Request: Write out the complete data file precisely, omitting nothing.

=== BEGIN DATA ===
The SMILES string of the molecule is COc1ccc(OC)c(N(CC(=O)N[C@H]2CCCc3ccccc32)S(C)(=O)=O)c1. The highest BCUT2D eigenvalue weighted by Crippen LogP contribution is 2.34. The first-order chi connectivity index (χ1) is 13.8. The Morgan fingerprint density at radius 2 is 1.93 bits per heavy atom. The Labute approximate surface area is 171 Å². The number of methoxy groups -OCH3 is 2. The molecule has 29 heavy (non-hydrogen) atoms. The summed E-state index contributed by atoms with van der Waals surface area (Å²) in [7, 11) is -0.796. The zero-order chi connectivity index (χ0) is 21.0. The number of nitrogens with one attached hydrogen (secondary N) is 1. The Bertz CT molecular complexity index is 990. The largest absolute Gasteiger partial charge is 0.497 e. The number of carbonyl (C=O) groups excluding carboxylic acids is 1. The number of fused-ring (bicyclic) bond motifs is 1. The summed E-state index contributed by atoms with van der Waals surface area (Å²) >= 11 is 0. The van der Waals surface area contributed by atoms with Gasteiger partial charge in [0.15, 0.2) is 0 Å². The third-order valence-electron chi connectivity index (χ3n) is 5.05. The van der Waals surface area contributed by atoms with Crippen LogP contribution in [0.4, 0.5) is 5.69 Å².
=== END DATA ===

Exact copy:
The SMILES string of the molecule is COc1ccc(OC)c(N(CC(=O)N[C@H]2CCCc3ccccc32)S(C)(=O)=O)c1. The highest BCUT2D eigenvalue weighted by Crippen LogP contribution is 2.34. The first-order chi connectivity index (χ1) is 13.8. The Morgan fingerprint density at radius 2 is 1.93 bits per heavy atom. The Labute approximate surface area is 171 Å². The number of methoxy groups -OCH3 is 2. The molecule has 29 heavy (non-hydrogen) atoms. The summed E-state index contributed by atoms with van der Waals surface area (Å²) in [7, 11) is -0.796. The zero-order chi connectivity index (χ0) is 21.0. The number of nitrogens with one attached hydrogen (secondary N) is 1. The Bertz CT molecular complexity index is 990. The largest absolute Gasteiger partial charge is 0.497 e. The number of carbonyl (C=O) groups excluding carboxylic acids is 1. The number of fused-ring (bicyclic) bond motifs is 1. The summed E-state index contributed by atoms with van der Waals surface area (Å²) >= 11 is 0. The van der Waals surface area contributed by atoms with Gasteiger partial charge in [0.15, 0.2) is 0 Å². The third-order valence-electron chi connectivity index (χ3n) is 5.05. The van der Waals surface area contributed by atoms with Crippen LogP contribution in [0.4, 0.5) is 5.69 Å².